Earlier this week we broke the news that Mastercard is taking action to classify certain transactions as high risk and therefore provide ample time for chargebacks on the part of depositors. Today we can confirm what we suspected a couple of days ago: the effort from the card issuer is part of a well-coordinated campaign that includes several regulators and government agencies.
Thus, the likelihood that VISA will follow up with a warning of its own against CFD, forex, crypto, binary options brokers and ICOs is a virtual certainty.
In a letter from a partner bank to a payment processor that is clarifying the stance of the institution on Mastercard’s statement, the new and restricted rules for the so-called “high-risk merchants” are elaborated upon.
Contents of the Letter
The letter from the bank explains that the effort has been encouraged by authorities after multiple complaints against merchants that are involved in CFDs, forex, crypto and binary options brokerage services, as well as ICO issuers.
The card schemes (read Visa, MasterCard, UnionPay, RuPay, etc.) were asked to look into the questionable business practices of certain brokers/dealers engaged in the activities mentioned above. The companies have also been asked to ensure that laws are observed and enforced regarding illegal activity involving merchant noncompliance with local jurisdiction regulations.
High-Risk Merchants Requirements by July 1st
The high-risk MCC code 6211 will be assigned to every transaction executed with brokers and ICO issuers. The companies, classified as high-risk merchants will be required to provide a copy of their license, assuming they have one. The authorization document must be issued within Europe. This rule also applies to merchants trading cryptocurrencies and ICOs.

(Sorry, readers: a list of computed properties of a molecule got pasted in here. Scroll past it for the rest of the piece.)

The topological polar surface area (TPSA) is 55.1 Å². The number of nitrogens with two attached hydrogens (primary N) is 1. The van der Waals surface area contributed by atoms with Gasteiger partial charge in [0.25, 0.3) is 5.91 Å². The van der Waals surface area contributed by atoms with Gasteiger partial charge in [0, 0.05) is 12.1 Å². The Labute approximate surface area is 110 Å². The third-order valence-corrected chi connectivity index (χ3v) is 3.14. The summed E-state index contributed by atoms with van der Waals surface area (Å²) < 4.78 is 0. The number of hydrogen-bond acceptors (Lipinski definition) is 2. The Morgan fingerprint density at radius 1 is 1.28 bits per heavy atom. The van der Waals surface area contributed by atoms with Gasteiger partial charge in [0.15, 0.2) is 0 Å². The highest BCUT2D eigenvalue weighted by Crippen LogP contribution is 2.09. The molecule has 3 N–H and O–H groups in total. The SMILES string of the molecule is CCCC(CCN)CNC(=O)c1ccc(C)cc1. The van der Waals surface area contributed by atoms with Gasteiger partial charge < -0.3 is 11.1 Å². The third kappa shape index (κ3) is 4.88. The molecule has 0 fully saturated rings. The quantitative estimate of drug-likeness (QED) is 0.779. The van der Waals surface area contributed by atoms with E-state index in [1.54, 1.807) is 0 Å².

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For those merchants whose business is solely selling or buying cryptocurrencies and where there is no trading involved, the merchant must provide a legal opinion from the authorities of the merchant country, stating the legal status of the business model.
Copies of the registration of the merchant, where required under applicable law, with a licensed exchange or licensed trading platform and a legal reference to any law applicable to the merchant that permits high-risk trading activity are all mandatory by the 1st of July.
“If the merchant is unable to obtain an updated license, we will cease processing applicable high-risk securities transactions from such merchant until provided with an updated license,” the letter states.
Legal Opinions Country by Country
As highlighted in our previous article on the matter, brokers will need to provide a legal opinion from each country in which they are operating to be able to process transactions or offer their services. The legal opinion must be drafted by a reputable law firm located in the specific country and be addressed directly to the relevant financial institution.
Within the legal opinion, all of the relevant trading laws and all other relevant laws applicable to the merchant and the cardholder must be identified. The activity of the merchants and cardholders must comply at all time with all of the laws that have been mentioned in the letter.
When it comes to the EU, by the 1st of July 2018, all merchants must provide a valid European Licence. If no license is at hand, but the company is in the process of obtaining it, the merchant must be able to provide the bank with a signed document from the relevant authorities showing the status of the application to obtain the license. This must be received by not later than 15 September 2018.
The merchant also has to provide a list of all countries where it is operating and all of the requested documentation and legal opinions as described above.